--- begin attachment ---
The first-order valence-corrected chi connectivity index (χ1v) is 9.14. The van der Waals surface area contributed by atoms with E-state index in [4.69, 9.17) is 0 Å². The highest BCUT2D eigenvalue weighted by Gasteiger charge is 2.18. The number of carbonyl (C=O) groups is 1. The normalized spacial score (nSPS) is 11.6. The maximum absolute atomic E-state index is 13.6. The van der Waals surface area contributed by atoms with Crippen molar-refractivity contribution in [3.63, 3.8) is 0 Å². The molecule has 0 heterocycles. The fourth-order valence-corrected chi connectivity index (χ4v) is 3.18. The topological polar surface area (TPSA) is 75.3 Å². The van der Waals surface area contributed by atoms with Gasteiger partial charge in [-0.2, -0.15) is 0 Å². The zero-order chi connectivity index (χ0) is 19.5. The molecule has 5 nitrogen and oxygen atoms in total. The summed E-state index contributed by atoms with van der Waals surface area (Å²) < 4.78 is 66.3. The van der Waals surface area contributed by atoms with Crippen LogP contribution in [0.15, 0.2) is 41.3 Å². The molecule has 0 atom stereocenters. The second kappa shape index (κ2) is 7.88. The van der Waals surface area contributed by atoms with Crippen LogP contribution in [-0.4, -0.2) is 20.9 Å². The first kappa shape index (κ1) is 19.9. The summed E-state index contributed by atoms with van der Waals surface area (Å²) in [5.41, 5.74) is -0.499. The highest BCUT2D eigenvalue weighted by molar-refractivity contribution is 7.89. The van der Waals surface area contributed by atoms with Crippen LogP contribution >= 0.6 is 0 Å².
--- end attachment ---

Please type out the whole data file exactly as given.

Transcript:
The first-order valence-corrected chi connectivity index (χ1v) is 9.14. The van der Waals surface area contributed by atoms with E-state index in [4.69, 9.17) is 0 Å². The highest BCUT2D eigenvalue weighted by Gasteiger charge is 2.18. The number of carbonyl (C=O) groups is 1. The normalized spacial score (nSPS) is 11.6. The maximum absolute atomic E-state index is 13.6. The van der Waals surface area contributed by atoms with Crippen molar-refractivity contribution in [3.63, 3.8) is 0 Å². The molecule has 0 heterocycles. The fourth-order valence-corrected chi connectivity index (χ4v) is 3.18. The topological polar surface area (TPSA) is 75.3 Å². The van der Waals surface area contributed by atoms with Gasteiger partial charge in [-0.2, -0.15) is 0 Å². The zero-order chi connectivity index (χ0) is 19.5. The molecule has 5 nitrogen and oxygen atoms in total. The summed E-state index contributed by atoms with van der Waals surface area (Å²) < 4.78 is 66.3. The van der Waals surface area contributed by atoms with Crippen LogP contribution in [0.15, 0.2) is 41.3 Å². The molecule has 0 atom stereocenters. The second kappa shape index (κ2) is 7.88. The van der Waals surface area contributed by atoms with Crippen LogP contribution in [-0.4, -0.2) is 20.9 Å². The first kappa shape index (κ1) is 19.9. The summed E-state index contributed by atoms with van der Waals surface area (Å²) in [5.41, 5.74) is -0.499. The highest BCUT2D eigenvalue weighted by molar-refractivity contribution is 7.89. The van der Waals surface area contributed by atoms with Crippen LogP contribution >= 0.6 is 0 Å².